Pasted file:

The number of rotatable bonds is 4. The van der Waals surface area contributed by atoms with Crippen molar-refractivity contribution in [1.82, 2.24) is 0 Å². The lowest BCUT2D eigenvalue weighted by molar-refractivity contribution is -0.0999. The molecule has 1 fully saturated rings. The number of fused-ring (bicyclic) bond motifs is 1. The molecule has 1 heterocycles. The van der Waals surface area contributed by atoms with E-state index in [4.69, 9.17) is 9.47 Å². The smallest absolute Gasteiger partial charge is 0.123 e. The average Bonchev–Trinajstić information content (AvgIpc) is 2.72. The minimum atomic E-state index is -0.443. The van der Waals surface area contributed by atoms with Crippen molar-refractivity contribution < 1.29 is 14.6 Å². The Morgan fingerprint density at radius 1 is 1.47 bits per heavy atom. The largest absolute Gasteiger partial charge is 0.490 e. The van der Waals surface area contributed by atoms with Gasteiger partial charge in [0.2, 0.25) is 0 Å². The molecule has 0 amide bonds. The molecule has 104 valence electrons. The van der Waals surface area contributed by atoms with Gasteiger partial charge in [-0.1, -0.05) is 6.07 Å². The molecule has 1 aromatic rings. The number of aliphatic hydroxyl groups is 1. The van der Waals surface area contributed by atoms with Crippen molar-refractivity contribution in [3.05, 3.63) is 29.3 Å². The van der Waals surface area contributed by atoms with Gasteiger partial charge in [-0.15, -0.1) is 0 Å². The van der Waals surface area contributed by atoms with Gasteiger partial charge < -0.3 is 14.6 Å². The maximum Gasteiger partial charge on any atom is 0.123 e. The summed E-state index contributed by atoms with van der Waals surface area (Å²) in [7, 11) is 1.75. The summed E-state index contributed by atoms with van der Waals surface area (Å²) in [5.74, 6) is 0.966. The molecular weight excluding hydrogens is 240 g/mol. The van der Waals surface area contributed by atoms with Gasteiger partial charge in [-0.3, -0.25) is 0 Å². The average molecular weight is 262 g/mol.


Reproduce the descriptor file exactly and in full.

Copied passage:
The number of rotatable bonds is 4. The van der Waals surface area contributed by atoms with Crippen molar-refractivity contribution in [1.82, 2.24) is 0 Å². The lowest BCUT2D eigenvalue weighted by molar-refractivity contribution is -0.0999. The molecule has 1 fully saturated rings. The number of fused-ring (bicyclic) bond motifs is 1. The molecule has 1 heterocycles. The van der Waals surface area contributed by atoms with E-state index in [4.69, 9.17) is 9.47 Å². The smallest absolute Gasteiger partial charge is 0.123 e. The average Bonchev–Trinajstić information content (AvgIpc) is 2.72. The minimum atomic E-state index is -0.443. The van der Waals surface area contributed by atoms with Crippen molar-refractivity contribution < 1.29 is 14.6 Å². The Morgan fingerprint density at radius 1 is 1.47 bits per heavy atom. The largest absolute Gasteiger partial charge is 0.490 e. The van der Waals surface area contributed by atoms with Gasteiger partial charge in [0.2, 0.25) is 0 Å². The molecule has 0 amide bonds. The molecule has 104 valence electrons. The van der Waals surface area contributed by atoms with Gasteiger partial charge in [-0.1, -0.05) is 6.07 Å². The molecule has 1 aromatic rings. The number of aliphatic hydroxyl groups is 1. The van der Waals surface area contributed by atoms with Crippen molar-refractivity contribution in [3.05, 3.63) is 29.3 Å². The van der Waals surface area contributed by atoms with Gasteiger partial charge in [-0.15, -0.1) is 0 Å². The van der Waals surface area contributed by atoms with Gasteiger partial charge < -0.3 is 14.6 Å². The maximum Gasteiger partial charge on any atom is 0.123 e. The summed E-state index contributed by atoms with van der Waals surface area (Å²) in [7, 11) is 1.75. The summed E-state index contributed by atoms with van der Waals surface area (Å²) in [5.74, 6) is 0.966. The molecular weight excluding hydrogens is 240 g/mol. The van der Waals surface area contributed by atoms with Gasteiger partial charge in [-0.3, -0.25) is 0 Å². The average molecular weight is 262 g/mol.